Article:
Run In Circles [on Two Artists Tuesday]

It may not be immediately apparent, but this is a video of a solution. It is a celebration of non-resistance in the face of a force of nature. DogDog (also known as Tripper, also known as Dogga, also known as Don’tDoThat!) is a backyard killer. In his enthusiasm for life he runs circles -or – more accurately, he plows circles. No plant is sacred, no patch of grass is safe. For a few seasons we tried multiple strategies to achieve some semblance of backyard order only have Don’tDoThat! plow a new circle.

if you'd like to see TWO ARTISTS copyOne morning, watching the madness, Kerri sipped her coffee and said, “Why fight it?” She went in to the house and ordered a round-a-bout sign, careful to get one for left lane drivers so it would indicate the correct direction of his travels. DogDog is, after all, an Aussie. We planted his sign in the center of the velodrome, added a bit of wild grass around the sign and VA-WA-LA! Order (or, at least, the semblance)

On Two Artists Tuesday, a DogDog inspired reminder to lay down the fight; sometimes you can define the desire lines and sometimes you have to let them define you.

read Kerri’s blog post about DogDog Round-A-Bout

www.kerrianddavid.com

dogdog round-a-bout ©️ 2018 david robinson & kerri sherwood

 

 

 

See The Sacred

First Anniversary Sunrise

First Anniversary Sunrise

“…it seems to me absurd to consider problems about other beings while I am still in ignorance about my own nature. Phaedrus by Plato

I’m sitting alone in a sanctuary and thinking about sacred spaces. Here’s the thing I’ve come to understand about sacred spaces: slower motion is required to experience the power of the place. People in a hurry to get somewhere have little or no access to the sacred. Race through a meadow and you will miss it. Sacred spaces do not lose their power; people lose their access to the power of the space.

Once, many years ago in Bali, I made it a practice to walk the same pace as my Balinese hosts. To me, they moved at an impossibly slow pace. As an American, patterned to be forever in a hurry, I walk quickly “to get” somewhere else. There must always be a goal to achieve, a destination to reach. The Balinese were not patterned for transit but for presence. Over time, as I picked up their rhythm of movement I also picked up their pattern: it is possible to walk in presence. It is possible to be where you are with no imperative to get somewhere else – even while walking. It is possible to be in your life instead of racing through it.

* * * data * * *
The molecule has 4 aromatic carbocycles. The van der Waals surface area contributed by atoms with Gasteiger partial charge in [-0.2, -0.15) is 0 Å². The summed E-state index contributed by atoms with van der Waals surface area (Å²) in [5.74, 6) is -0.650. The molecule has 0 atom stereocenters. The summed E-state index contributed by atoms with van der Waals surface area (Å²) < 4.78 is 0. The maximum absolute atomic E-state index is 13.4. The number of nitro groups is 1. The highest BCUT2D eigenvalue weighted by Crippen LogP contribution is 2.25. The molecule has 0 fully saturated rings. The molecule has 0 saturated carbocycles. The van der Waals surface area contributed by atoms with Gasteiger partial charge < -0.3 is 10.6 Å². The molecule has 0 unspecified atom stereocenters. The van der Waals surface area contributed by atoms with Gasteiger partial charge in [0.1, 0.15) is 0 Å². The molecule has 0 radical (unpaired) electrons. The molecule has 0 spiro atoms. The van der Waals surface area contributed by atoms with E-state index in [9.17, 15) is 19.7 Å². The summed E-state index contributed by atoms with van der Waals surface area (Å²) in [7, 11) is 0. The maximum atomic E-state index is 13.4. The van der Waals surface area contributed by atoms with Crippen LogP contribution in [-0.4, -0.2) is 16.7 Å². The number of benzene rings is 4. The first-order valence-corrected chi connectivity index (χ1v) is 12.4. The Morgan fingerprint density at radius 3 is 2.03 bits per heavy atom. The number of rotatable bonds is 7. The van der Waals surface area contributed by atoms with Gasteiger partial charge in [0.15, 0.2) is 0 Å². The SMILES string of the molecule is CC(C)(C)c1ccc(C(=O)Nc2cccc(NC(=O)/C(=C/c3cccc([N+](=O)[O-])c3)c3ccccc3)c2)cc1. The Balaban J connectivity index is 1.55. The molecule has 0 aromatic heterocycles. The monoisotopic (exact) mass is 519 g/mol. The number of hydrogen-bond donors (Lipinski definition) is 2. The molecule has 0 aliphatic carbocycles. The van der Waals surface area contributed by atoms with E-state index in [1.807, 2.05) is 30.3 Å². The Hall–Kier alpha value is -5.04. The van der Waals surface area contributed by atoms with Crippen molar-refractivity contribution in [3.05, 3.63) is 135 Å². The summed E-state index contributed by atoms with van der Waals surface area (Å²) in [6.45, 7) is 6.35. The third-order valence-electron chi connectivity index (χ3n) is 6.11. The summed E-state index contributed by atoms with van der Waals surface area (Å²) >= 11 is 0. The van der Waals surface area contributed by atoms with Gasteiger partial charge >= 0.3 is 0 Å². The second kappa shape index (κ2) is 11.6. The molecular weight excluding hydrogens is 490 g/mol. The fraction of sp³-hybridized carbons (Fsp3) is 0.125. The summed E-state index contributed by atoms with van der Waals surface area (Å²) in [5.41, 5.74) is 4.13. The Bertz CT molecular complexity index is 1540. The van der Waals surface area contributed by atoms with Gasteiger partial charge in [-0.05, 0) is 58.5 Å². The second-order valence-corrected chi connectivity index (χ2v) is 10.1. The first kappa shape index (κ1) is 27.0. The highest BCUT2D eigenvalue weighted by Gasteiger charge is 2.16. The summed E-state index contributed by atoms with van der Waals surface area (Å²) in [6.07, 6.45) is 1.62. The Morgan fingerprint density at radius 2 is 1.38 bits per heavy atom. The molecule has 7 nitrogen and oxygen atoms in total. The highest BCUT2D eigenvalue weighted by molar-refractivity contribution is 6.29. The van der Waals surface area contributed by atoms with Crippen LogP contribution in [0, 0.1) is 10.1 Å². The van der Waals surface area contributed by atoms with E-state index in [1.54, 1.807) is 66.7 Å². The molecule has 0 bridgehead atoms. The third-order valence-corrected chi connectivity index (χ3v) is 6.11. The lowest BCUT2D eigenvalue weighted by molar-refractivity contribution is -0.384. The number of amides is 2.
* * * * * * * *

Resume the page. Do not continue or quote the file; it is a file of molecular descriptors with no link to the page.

A most amazing thing happens when “being here” becomes primary to “getting there”: everything becomes sacred space. Slow down enough and it is possible that you will recognize yourself as a sacred space.

After returning home from Bali I was able to sustain my capacity to move slowly for only a few months. It is easy to move slowly and be present when the culture you are in is patterned for presence. It is an entirely different challenge to move slowly and be present in a fast moving river. In the months after returning home I was either trampled or the cause of others (trying to navigate my slow movement) being trampled. We are not nearly as separate as we think we are. As I resumed my American pace I also dropped my capacity for presence and lost my lens on the sacred.

A recent surgery has necessitated slower moving. I have, in these past few weeks, found myself walking once again like a Balinese. I’ve stepped out of the fast moving river. Yesterday, standing on the back deck, I watched Dog-Dog delight in chasing squirrels. I listened to Kerri talk on the phone with a friend. I felt the sun on my face. There was no other place on earth I would rather be. There was nothing necessary to achieve.